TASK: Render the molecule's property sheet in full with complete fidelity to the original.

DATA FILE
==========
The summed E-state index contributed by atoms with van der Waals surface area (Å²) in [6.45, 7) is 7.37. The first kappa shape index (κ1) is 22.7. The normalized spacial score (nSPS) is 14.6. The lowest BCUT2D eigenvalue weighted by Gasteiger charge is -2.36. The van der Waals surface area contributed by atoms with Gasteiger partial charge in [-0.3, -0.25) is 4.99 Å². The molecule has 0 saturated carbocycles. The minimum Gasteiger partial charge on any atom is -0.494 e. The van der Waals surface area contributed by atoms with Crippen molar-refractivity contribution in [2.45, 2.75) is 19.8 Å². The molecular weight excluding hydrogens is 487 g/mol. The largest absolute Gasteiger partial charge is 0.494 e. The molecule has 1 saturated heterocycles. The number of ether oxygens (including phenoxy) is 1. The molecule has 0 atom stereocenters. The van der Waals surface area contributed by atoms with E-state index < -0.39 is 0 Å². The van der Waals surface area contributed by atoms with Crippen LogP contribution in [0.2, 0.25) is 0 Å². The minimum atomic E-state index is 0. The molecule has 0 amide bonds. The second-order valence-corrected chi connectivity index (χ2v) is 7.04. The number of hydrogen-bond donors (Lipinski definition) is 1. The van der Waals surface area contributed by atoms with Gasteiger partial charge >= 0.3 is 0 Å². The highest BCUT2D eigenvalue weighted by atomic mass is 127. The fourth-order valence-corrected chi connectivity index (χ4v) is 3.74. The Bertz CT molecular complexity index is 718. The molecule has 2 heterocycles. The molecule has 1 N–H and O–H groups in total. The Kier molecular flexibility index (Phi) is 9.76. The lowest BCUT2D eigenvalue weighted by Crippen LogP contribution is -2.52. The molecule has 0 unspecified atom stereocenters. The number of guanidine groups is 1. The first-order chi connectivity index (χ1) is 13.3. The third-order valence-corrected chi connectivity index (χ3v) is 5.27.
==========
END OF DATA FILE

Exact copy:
The summed E-state index contributed by atoms with van der Waals surface area (Å²) in [6.45, 7) is 7.37. The first kappa shape index (κ1) is 22.7. The normalized spacial score (nSPS) is 14.6. The lowest BCUT2D eigenvalue weighted by Gasteiger charge is -2.36. The van der Waals surface area contributed by atoms with Gasteiger partial charge in [-0.3, -0.25) is 4.99 Å². The molecule has 0 saturated carbocycles. The minimum Gasteiger partial charge on any atom is -0.494 e. The van der Waals surface area contributed by atoms with Crippen molar-refractivity contribution in [2.45, 2.75) is 19.8 Å². The molecular weight excluding hydrogens is 487 g/mol. The largest absolute Gasteiger partial charge is 0.494 e. The molecule has 1 saturated heterocycles. The number of ether oxygens (including phenoxy) is 1. The molecule has 0 atom stereocenters. The van der Waals surface area contributed by atoms with E-state index < -0.39 is 0 Å². The van der Waals surface area contributed by atoms with Crippen LogP contribution in [0.2, 0.25) is 0 Å². The minimum atomic E-state index is 0. The molecule has 0 amide bonds. The second-order valence-corrected chi connectivity index (χ2v) is 7.04. The number of hydrogen-bond donors (Lipinski definition) is 1. The van der Waals surface area contributed by atoms with Gasteiger partial charge >= 0.3 is 0 Å². The highest BCUT2D eigenvalue weighted by atomic mass is 127. The fourth-order valence-corrected chi connectivity index (χ4v) is 3.74. The Bertz CT molecular complexity index is 718. The molecule has 2 heterocycles. The molecule has 1 N–H and O–H groups in total. The Kier molecular flexibility index (Phi) is 9.76. The lowest BCUT2D eigenvalue weighted by Crippen LogP contribution is -2.52. The molecule has 0 unspecified atom stereocenters. The number of guanidine groups is 1. The first-order chi connectivity index (χ1) is 13.3. The third-order valence-corrected chi connectivity index (χ3v) is 5.27.